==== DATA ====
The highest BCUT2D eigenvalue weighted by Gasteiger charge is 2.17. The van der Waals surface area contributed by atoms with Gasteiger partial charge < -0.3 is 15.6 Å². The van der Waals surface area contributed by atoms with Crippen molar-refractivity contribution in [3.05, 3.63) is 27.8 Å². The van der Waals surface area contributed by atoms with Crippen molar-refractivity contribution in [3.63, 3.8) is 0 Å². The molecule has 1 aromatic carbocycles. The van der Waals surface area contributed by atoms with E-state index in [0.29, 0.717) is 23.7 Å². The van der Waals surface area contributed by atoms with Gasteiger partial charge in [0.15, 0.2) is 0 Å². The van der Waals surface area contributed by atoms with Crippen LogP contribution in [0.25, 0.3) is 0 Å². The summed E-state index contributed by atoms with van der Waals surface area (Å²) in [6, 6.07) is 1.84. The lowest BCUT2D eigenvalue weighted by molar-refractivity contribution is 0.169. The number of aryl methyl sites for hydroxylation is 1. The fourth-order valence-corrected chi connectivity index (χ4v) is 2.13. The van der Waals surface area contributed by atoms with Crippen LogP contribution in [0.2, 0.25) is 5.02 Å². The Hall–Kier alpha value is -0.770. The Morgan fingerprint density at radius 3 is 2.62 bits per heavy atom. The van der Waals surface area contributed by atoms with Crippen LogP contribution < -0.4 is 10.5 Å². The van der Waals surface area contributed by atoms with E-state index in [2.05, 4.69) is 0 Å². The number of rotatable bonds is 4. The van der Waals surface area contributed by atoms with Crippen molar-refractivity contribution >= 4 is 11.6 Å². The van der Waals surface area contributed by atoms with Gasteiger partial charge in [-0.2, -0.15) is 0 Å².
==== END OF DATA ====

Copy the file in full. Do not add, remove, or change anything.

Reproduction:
The highest BCUT2D eigenvalue weighted by Gasteiger charge is 2.17. The van der Waals surface area contributed by atoms with Gasteiger partial charge < -0.3 is 15.6 Å². The van der Waals surface area contributed by atoms with Crippen molar-refractivity contribution in [3.05, 3.63) is 27.8 Å². The van der Waals surface area contributed by atoms with Crippen molar-refractivity contribution in [3.63, 3.8) is 0 Å². The molecule has 1 aromatic carbocycles. The van der Waals surface area contributed by atoms with E-state index in [0.29, 0.717) is 23.7 Å². The van der Waals surface area contributed by atoms with Gasteiger partial charge in [0.15, 0.2) is 0 Å². The van der Waals surface area contributed by atoms with Crippen LogP contribution in [0.25, 0.3) is 0 Å². The summed E-state index contributed by atoms with van der Waals surface area (Å²) in [6, 6.07) is 1.84. The lowest BCUT2D eigenvalue weighted by molar-refractivity contribution is 0.169. The number of aryl methyl sites for hydroxylation is 1. The fourth-order valence-corrected chi connectivity index (χ4v) is 2.13. The van der Waals surface area contributed by atoms with Crippen LogP contribution in [0.2, 0.25) is 5.02 Å². The Hall–Kier alpha value is -0.770. The Morgan fingerprint density at radius 3 is 2.62 bits per heavy atom. The van der Waals surface area contributed by atoms with Crippen LogP contribution < -0.4 is 10.5 Å². The van der Waals surface area contributed by atoms with E-state index in [2.05, 4.69) is 0 Å². The number of rotatable bonds is 4. The van der Waals surface area contributed by atoms with Crippen molar-refractivity contribution >= 4 is 11.6 Å². The van der Waals surface area contributed by atoms with Gasteiger partial charge in [-0.2, -0.15) is 0 Å².